The negative externalities associated with Covid-19 are endless. It is hard to possibly imagine something that has had a more profound impact on people with little or no connection to the original outbreak. On the plus side, one positive externality I continue to witness first hand are my running times.
Normally, at this time of the year members of the Department of Economics at UCC are preparing for our annual Cork City Marathon relay effort. My annual running usually spans April and May, in preparation for the race, and comes to an abrupt halt after the race on the June Bank holiday weekend. This is despite repeated promises to myself each year that I will "keep it up".
Covid-19 changed everything this year. From mid-March I found myself running around the locality on loop runs in order to exercise, like everyone else, during the movement restrictions. The uptake in exercise (running, jogging and walking) is obvious to see. In fact, the pavements are very busy with all sorts of active people.
Last weekend, on a 1.5km stretch, I passed 54 people moving in both directions. That is not running past 54 people as the vast majority were travelling in the opposite direction. However, I was able to run past some primarily because my times have improved.
With thanks to a running app, I have data on all of my runs since March. There have been 23 in total over 70 days. About 1 run ever 3 days. The runs have ranged from just under 4km (2.4m) to 6.3km (4m). 17 of the runs have been betwen 4.9km and 5.2km.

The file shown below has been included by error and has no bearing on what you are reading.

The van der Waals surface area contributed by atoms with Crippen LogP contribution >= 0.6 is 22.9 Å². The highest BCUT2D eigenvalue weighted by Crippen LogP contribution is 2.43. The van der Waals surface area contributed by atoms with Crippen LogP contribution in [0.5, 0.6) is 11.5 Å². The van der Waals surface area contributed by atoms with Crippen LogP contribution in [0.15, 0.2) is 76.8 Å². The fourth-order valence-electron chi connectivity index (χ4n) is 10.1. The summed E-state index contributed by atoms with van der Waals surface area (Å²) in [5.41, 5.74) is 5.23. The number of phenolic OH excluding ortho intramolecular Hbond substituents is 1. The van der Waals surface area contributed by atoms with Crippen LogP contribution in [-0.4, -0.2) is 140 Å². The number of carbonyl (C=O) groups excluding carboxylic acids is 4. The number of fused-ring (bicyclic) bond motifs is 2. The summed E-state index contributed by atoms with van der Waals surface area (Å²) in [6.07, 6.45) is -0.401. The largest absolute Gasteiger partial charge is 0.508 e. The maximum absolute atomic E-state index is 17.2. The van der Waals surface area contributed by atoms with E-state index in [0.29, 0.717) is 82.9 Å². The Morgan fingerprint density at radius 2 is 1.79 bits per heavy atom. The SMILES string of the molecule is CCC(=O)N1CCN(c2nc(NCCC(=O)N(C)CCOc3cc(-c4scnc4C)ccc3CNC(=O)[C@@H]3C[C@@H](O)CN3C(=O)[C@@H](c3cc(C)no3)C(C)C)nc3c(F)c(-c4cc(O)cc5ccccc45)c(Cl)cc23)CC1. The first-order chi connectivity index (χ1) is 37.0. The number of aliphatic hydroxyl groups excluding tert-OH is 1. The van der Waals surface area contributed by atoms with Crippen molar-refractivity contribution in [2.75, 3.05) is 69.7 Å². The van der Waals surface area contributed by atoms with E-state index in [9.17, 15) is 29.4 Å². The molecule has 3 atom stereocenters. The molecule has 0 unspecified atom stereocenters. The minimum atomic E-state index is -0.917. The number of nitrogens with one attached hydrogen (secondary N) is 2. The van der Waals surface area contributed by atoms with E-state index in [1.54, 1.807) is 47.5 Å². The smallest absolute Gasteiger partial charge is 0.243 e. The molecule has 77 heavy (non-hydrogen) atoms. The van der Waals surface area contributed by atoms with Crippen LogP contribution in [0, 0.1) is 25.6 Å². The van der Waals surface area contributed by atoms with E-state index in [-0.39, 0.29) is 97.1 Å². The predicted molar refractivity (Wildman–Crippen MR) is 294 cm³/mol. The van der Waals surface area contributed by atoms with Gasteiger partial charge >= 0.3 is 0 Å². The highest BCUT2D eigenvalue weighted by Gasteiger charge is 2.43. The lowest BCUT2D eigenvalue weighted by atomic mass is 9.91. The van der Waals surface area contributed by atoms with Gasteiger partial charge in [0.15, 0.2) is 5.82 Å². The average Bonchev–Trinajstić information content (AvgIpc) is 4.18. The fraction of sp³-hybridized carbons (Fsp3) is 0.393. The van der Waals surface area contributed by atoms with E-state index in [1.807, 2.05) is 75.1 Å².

My 5km times have improves quite a bit. In mid-March my average pace per km was about 5:16. For example, on my first run over 5km, my average pace per km were 5:13, 4:59, 5:17, 5:22 and 5:28. My second kilometre is always my fastest. Overall time 26:28.
Fast forward to my latest run this week. Average pace per km 4:42. Over each kilometre I ran 4:47, 4:34, 4:51, 4:39 and 4:45. Overall time 23:38. The difference is nearly 3 minutes. Far from lightening fast, but not bad for a causal runner who's best days on the sports circuit are well behind him.
I will continue this year beyond the June Bank Holiday because the Cork City Marathon has been cancelled. The crucial break this year will be the end of Covid-19 restrictions. I am promising myself I will "keep it up".